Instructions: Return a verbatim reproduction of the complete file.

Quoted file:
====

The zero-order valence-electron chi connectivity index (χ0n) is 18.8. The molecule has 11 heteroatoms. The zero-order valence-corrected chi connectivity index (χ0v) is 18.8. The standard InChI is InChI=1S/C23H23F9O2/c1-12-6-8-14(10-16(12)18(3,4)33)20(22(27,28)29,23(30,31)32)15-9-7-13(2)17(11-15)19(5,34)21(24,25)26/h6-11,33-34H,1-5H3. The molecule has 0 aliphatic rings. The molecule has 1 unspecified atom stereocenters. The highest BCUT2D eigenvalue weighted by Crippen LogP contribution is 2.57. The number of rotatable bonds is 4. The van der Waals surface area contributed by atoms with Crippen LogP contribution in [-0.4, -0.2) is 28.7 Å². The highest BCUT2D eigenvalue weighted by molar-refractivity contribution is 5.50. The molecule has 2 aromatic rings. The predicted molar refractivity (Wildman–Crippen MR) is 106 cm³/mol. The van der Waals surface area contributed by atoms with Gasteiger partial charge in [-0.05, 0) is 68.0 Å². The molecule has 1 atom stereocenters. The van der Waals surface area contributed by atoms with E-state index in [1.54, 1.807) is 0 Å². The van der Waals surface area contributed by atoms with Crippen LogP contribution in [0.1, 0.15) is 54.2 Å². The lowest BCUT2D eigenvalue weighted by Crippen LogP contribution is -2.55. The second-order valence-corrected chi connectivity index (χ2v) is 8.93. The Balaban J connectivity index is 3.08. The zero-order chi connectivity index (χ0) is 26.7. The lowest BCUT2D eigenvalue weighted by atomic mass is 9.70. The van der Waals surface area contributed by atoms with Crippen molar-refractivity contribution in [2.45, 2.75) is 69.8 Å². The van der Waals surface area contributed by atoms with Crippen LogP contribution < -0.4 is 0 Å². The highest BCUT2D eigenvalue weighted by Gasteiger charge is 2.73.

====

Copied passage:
The zero-order valence-electron chi connectivity index (χ0n) is 18.8. The molecule has 11 heteroatoms. The zero-order valence-corrected chi connectivity index (χ0v) is 18.8. The standard InChI is InChI=1S/C23H23F9O2/c1-12-6-8-14(10-16(12)18(3,4)33)20(22(27,28)29,23(30,31)32)15-9-7-13(2)17(11-15)19(5,34)21(24,25)26/h6-11,33-34H,1-5H3. The molecule has 0 aliphatic rings. The molecule has 1 unspecified atom stereocenters. The highest BCUT2D eigenvalue weighted by Crippen LogP contribution is 2.57. The number of rotatable bonds is 4. The van der Waals surface area contributed by atoms with Crippen LogP contribution in [-0.4, -0.2) is 28.7 Å². The highest BCUT2D eigenvalue weighted by molar-refractivity contribution is 5.50. The molecule has 2 aromatic rings. The predicted molar refractivity (Wildman–Crippen MR) is 106 cm³/mol. The van der Waals surface area contributed by atoms with Gasteiger partial charge in [-0.05, 0) is 68.0 Å². The molecule has 1 atom stereocenters. The van der Waals surface area contributed by atoms with E-state index in [1.54, 1.807) is 0 Å². The van der Waals surface area contributed by atoms with Crippen LogP contribution in [0.1, 0.15) is 54.2 Å². The lowest BCUT2D eigenvalue weighted by Crippen LogP contribution is -2.55. The second-order valence-corrected chi connectivity index (χ2v) is 8.93. The Balaban J connectivity index is 3.08. The zero-order chi connectivity index (χ0) is 26.7. The lowest BCUT2D eigenvalue weighted by atomic mass is 9.70. The van der Waals surface area contributed by atoms with Crippen molar-refractivity contribution in [2.45, 2.75) is 69.8 Å². The van der Waals surface area contributed by atoms with Crippen LogP contribution < -0.4 is 0 Å². The highest BCUT2D eigenvalue weighted by Gasteiger charge is 2.73.